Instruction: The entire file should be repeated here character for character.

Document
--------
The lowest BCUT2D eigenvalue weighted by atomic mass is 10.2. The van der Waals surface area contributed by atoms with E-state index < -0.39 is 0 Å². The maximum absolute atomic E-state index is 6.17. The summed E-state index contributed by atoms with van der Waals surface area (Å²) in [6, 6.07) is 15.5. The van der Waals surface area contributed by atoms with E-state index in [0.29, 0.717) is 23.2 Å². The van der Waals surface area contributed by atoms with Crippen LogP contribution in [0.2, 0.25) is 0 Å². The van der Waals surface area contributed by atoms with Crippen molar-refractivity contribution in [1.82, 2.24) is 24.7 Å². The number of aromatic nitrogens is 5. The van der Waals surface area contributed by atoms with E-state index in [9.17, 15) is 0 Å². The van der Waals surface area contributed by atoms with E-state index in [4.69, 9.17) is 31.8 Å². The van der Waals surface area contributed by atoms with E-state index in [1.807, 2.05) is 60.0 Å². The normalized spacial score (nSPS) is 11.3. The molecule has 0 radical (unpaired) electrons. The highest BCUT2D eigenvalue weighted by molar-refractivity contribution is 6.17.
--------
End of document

The lowest BCUT2D eigenvalue weighted by atomic mass is 10.2. The van der Waals surface area contributed by atoms with E-state index < -0.39 is 0 Å². The maximum absolute atomic E-state index is 6.17. The summed E-state index contributed by atoms with van der Waals surface area (Å²) in [6, 6.07) is 15.5. The van der Waals surface area contributed by atoms with E-state index in [0.29, 0.717) is 23.2 Å². The van der Waals surface area contributed by atoms with Crippen LogP contribution in [0.2, 0.25) is 0 Å². The van der Waals surface area contributed by atoms with Crippen molar-refractivity contribution in [1.82, 2.24) is 24.7 Å². The number of aromatic nitrogens is 5. The van der Waals surface area contributed by atoms with E-state index in [9.17, 15) is 0 Å². The van der Waals surface area contributed by atoms with E-state index in [4.69, 9.17) is 31.8 Å². The van der Waals surface area contributed by atoms with E-state index in [1.807, 2.05) is 60.0 Å². The normalized spacial score (nSPS) is 11.3. The molecule has 0 radical (unpaired) electrons. The highest BCUT2D eigenvalue weighted by molar-refractivity contribution is 6.17.